Hunting for Vinyl Cyanide

ALMA telescopes on the Chajnantor Plateau in the Atacama Desert in northern Chile. ALMA can detect microwaves emitted from Titan’s atmosphere 1 billion kilometers away. Credit: ALMA/ESO/NAOJ/NRAO

In the meantime, Palmer and her colleagues were combing through Titan atmospheric data from the Atacama Large Millimeter/Submillimeter Array (ALMA) radio telescope in Chile to look for new molecules. Vinyl cyanide became their quarry.

Molecules in Titan’s atmosphere emit distinctive frequencies of microwaves, which ALMA can detect. Even though ALMA is on Earth, 1 billion kilometers from Titan, it is better at detecting these waves than instruments aboard the Cassini spacecraft currently exploring the Saturn system. Cassini has dipped as close as 1,000 kilometers from Titan’s surface, but its instruments aren’t sensitive enough to detect small differences in the microwaves coming from similar molecules, said Conor Nixon, a coauthor on the paper and planetary scientist at Goddard.

Think about your radio tuner, Nixon said. Cassini is like a radio that can differentiate between stations 88.5 and 88.6, whereas ALMA is like a radio that can differentiate between 88.5 and 88.50001—that’s 10,000 times more sensitive.

The ALMA data revealed that Titan’s atmosphere may be composed of about 3 parts per billion vinyl cyanide, which the researchers postulate could rain down into Titan’s northern lakes and seas. In fact, they calculated that if the vinyl cyanide rained into the lake Ligeia Mare—and no further chemical reactions altered the molecules—there could be around 10 million azotosomes per cubic centimeter in the lake. That number is comparable to the concentration of bacteria in Earth’s oceans, the paper’s authors say.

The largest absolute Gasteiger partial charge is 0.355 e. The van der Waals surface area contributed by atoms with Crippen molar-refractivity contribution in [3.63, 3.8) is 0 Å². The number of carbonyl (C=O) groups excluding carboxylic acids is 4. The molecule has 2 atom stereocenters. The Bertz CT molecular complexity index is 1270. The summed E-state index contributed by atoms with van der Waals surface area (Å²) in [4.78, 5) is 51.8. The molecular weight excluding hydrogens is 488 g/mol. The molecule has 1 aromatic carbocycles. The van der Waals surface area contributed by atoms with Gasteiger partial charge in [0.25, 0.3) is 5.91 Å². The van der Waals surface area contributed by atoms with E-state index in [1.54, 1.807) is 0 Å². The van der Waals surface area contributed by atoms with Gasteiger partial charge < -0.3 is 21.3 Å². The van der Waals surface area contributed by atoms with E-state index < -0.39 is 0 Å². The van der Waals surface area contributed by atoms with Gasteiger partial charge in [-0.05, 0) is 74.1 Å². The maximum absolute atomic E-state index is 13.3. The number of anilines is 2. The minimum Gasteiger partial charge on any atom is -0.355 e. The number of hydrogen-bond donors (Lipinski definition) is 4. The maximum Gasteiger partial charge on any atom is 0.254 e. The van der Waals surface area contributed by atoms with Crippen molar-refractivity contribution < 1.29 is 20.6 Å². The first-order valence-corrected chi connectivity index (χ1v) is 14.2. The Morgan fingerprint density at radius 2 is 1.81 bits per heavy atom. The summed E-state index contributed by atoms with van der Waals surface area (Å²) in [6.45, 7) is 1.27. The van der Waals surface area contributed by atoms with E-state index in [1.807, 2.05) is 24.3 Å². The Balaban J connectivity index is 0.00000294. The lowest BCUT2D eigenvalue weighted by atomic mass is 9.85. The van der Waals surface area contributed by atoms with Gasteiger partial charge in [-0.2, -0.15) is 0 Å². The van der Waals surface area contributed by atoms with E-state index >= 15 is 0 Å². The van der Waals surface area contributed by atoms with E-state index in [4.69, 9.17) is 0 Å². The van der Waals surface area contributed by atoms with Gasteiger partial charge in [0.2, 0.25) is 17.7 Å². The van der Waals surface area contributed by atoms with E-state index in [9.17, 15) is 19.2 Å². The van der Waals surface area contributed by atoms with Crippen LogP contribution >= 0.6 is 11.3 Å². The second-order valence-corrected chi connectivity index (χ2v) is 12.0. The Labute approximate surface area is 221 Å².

This means that chemical reactions necessary to forming a cell membrane could be occurring on Titan right now.

However, Nixon pointed out that scientists have yet to test in a lab what actually happens to vinyl cyanide in liquid methane. So far, researchers have modeled the outcome only in computer simulations.

“Somebody’s got to show us that this can happen,” he said, “and that it’s not just a theoretical concept.”

Cassini and Beyond

Results like this show us that Titan “has a lot to teach us about how organic chemistry works and the environments in the solar system where life may exist,” said Sarah Hörst, a planetary scientist at Johns Hopkins University in Baltimore, Md., who studies Titan’s atmosphere but wasn’t involved in the new research.

Both she and Nixon agree that the new ground-based observations of vinyl cyanide in Titan’s atmosphere show that although the Cassini mission ends this September, scientists will still have tools that can unlock mysteries of the hazy moon.

—JoAnna Wendel (@JoAnnaScience), Staff Writer

Citation: Wendel, J. (2017), Could a newfound molecule on Titan be a building block for life?, Eos, 98, https://doi.org/10.1029/2017EO078695. Published on 28 July 2017.
© 2017. The authors. CC BY-NC-ND 3.0